Try to picture an eco-paradise. As the world's biggest polluter, China probably isn't the first destination that springs to mind. And yet in recent years this famously gray, smog-cloaked country has become a laboratory for green travel.
While the number of such operators is small, both businesses and the government have begun making a concerted effort to power lodges with solar panels, invite travelers to pick their own tea leaves and stop farmers from building high-rises on scenic land.
The ecotourism surge is part of a wider travel boom in China. The Chinese now collectively spend more on travel than any other nation. Last year they made nearly 100 million trips abroad and four times as many trips within China. That figure is sure to grow: currently less than 5 percent of Chinese people hold a passport but with incomes steadily rising, more and more are choosing to travel.
"China will be the superpower of tourism and nothing will change that," says Zane Smith, a partner of the China Outbound Tourism Research Institute. Some worry that China's rise threatens to further strain already environmentally stressed tourist destinations worldwide. But others see a great opportunity to shape a nascent travel industry so that it plays a more positive role.
"The potential for Chinese people to become eco-tourists is phenomenal," argues Smith. He points out that China has some of the world's best resources for ecotourism. It boasts extensive railway networks, providing an alternative to air travel, and hundreds of nature reserves protecting unique flora and fauna, such as its famous pandas. Meanwhile bad pollution in the cities provides a push for people to get out and appreciate the countryside.
For a slideshow of what China has to offer ecotourists, click here.
"We're seeing a lot of interest in travel linked to blue skies, landscapes and creatures," explains Smith. According to him, ecotourism remains "a largely abstract concept that the West is using." It is usually driven more by what Chinese tourists want out of the trip for themselves, than by the idea of the greater good. But, if their desires can be harnessed in the right way, does it matter?
Fortunately a small but dedicated group of Chinese ecotourism pioneers is emerging who are determined to transmute general public interest in nature into truly low-impact travel. Luo Peng, a zoology graduate, is one of them. Growing up in Ya'an, Sichuan Province, near one of China's panda reserves, she understood early the promise and the problems of China's environment.
After working for several years for NGOs, she last year founded EcoAction, a travel agency focused on small tours to China's ecological reserves. Highlights include trips to see the Hainan Gibbon, one of the world's rarest apes, and an expedition into Liziping Nature Reserve in Sichuan, to track pandas in the wild with scientists. "You can't start with a hard sell on low-carbon travel. That won't work in China," Luo says. "First you draw people in with what they're interested in, then you start educating, showing them how they can help the environment."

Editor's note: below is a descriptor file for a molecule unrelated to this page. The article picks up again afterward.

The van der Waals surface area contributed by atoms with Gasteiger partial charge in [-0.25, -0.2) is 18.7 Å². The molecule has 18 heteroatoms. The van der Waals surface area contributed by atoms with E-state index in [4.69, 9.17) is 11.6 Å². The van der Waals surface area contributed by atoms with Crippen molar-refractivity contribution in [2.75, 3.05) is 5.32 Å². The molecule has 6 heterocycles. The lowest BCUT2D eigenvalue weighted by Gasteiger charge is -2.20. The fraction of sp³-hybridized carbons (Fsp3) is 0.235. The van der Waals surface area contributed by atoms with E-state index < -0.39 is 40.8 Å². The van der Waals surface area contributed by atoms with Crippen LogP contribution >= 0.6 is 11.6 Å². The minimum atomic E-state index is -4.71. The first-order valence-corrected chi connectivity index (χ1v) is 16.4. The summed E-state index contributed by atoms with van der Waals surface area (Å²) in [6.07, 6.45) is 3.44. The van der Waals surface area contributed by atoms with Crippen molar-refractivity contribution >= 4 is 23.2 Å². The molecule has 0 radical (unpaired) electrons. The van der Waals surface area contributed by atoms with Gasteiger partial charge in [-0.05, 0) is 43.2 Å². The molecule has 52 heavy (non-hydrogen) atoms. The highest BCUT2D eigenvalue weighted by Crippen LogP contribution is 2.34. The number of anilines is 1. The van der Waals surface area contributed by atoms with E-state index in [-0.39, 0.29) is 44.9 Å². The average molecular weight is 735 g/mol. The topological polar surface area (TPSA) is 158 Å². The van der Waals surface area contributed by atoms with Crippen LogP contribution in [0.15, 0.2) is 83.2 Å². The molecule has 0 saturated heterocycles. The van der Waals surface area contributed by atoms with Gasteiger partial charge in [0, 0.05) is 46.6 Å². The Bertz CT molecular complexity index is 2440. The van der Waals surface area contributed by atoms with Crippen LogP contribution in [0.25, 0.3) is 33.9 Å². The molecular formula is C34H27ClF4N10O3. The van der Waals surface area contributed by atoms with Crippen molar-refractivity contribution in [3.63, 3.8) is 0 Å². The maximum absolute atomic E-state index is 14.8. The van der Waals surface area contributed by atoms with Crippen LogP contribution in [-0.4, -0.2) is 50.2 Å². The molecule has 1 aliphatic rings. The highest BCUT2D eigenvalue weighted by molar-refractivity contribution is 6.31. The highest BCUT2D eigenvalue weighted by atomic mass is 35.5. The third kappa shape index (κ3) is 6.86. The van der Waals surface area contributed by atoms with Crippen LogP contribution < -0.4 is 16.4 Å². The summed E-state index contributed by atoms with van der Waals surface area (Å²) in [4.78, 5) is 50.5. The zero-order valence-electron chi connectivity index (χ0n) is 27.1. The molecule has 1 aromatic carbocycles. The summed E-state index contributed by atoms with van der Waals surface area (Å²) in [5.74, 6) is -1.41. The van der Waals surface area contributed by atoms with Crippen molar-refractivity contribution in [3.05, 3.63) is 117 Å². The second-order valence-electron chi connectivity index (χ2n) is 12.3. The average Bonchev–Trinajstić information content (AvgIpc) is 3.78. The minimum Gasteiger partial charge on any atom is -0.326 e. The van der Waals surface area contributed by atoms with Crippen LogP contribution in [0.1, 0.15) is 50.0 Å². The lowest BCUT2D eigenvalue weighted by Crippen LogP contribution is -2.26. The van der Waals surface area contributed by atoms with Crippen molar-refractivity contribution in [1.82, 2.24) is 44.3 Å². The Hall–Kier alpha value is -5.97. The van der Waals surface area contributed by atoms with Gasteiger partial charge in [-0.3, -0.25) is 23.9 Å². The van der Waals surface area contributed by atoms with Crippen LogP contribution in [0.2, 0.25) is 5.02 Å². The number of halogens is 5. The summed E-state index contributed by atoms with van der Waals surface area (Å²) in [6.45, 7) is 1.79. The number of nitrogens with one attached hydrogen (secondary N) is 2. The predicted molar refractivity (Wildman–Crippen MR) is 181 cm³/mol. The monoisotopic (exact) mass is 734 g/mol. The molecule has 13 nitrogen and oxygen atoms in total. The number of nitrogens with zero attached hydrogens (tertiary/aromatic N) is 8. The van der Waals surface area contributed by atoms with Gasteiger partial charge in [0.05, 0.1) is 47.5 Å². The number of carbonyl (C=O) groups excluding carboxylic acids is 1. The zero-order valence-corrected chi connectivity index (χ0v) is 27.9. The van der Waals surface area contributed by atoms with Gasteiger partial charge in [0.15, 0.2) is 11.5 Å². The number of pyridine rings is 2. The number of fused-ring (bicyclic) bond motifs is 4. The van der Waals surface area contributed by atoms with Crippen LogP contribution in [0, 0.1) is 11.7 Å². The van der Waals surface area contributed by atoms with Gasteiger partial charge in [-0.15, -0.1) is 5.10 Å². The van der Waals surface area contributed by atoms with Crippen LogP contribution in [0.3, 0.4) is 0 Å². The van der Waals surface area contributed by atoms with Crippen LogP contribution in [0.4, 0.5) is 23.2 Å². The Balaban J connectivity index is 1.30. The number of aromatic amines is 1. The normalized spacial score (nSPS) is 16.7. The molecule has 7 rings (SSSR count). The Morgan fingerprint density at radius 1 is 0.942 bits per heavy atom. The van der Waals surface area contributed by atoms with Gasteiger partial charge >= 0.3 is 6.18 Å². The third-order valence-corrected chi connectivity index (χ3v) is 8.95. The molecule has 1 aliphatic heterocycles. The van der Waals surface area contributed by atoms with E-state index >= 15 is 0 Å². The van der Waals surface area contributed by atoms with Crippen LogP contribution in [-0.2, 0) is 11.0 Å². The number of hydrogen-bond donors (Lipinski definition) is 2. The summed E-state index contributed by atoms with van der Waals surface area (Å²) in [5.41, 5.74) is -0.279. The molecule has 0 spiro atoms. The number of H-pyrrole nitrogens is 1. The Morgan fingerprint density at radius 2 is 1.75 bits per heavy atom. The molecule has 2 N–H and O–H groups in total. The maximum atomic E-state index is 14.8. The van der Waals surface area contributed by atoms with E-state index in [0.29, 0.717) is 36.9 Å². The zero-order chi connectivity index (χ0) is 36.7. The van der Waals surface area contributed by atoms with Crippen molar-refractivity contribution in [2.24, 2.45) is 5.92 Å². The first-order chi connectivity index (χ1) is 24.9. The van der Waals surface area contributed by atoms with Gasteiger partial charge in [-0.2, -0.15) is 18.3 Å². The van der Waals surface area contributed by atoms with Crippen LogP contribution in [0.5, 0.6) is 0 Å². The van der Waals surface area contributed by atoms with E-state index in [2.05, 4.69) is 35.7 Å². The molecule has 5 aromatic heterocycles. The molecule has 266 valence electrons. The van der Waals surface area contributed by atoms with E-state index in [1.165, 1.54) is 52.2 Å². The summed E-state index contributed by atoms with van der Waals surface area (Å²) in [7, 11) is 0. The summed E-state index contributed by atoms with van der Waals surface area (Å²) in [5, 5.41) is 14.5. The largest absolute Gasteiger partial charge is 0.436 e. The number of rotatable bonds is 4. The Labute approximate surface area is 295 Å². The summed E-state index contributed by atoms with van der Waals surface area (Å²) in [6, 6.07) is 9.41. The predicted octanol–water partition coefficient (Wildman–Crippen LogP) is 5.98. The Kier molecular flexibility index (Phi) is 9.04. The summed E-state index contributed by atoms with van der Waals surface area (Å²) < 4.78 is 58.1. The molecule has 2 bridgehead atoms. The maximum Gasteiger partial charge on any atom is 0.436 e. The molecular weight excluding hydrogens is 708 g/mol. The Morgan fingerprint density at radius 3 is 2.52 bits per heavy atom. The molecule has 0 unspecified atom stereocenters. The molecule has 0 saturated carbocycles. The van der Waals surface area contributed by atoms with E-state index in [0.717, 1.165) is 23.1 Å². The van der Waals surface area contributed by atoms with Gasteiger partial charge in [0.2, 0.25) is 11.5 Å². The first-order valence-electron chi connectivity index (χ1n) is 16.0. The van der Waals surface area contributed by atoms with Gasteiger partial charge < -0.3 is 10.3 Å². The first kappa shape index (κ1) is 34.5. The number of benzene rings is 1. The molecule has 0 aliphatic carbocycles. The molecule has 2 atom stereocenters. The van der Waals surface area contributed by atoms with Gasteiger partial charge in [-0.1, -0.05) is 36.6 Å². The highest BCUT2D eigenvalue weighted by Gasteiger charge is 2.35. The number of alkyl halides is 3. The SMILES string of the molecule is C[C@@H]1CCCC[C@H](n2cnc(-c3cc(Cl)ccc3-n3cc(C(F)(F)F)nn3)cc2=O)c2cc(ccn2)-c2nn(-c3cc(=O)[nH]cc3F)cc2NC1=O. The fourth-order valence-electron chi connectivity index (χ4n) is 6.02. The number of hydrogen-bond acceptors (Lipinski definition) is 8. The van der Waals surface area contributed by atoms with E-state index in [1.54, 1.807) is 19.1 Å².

Alongside the founding of environmentally responsible travel agencies catering to both Chinese and foreign travelers such as EcoAction, and others including WildChina and Xin Tuo, there has also been a shift in the Chinese government's attitude. Recent national policy documents such as the 2011-2015 Five-Year Plan, and last year's Outline for National Tourism and Leisure emphasize the need for a greener tourism that benefits local communities.
"Environmental performance has become increasingly important for local leaders as their promotion now depends on it," explains Peggy Liu, the chairperson of the Joint US-China Collaboration on Clean Energy (JUCCCE). So far more than 100 mayors and central government officials have been sent on JUCCCE's "Eco-heritage Tourism" training programs, which teach leaders how to protect the environment while encouraging tourism to earn money and keep jobs in their villages.
"Recycled materials, geothermal water and solar panels are part of it, but we also immerse them in the soft stuff -- how to create unique experiences by letting tourists eat local food or pick their own tea leaves, for example," explains Liu. "Ecotourism is so new in China that most have never experienced it. How can they recreate it if they've never experienced it?"
One of the biggest problems developing ecotourism in China is that local communities often don't realize there's a demand for it. "There's a large gap between what the rural population believes and what the urban traveler actually wants," claims Hans Galland, CEO of O2rism. "Farmers in China think tourists want high-rises, so they overdevelop and destroy the rural atmosphere that attracted tourists in the first place. They're cannibalizing themselves."
Through his business initiative, O2rism, Galland hopes to change this. Founded on the back of a study backed by Stanford University, O2rism aims to sell local farmers "homestay pods," complete with bathrooms and bedrooms, which can be placed on scenic spots on their lands. Tourists can get a taste of the countryside while still enjoying the four-star accommodation they are used to; tourism profits flow directly to the farmer and there's no need to build resource-wasting large hotels. "It's about empowering local communities to develop their own ecotourism," says Galland.
Like the O2rism project, ecotourism in China as a whole is still largely in the experimental stages. But, if the sweet spot can be found, meeting the "triple bottom line" of profitability, protecting the environment and benefiting local communities, then it has the potential to take off on a scale unprecedented in human history.
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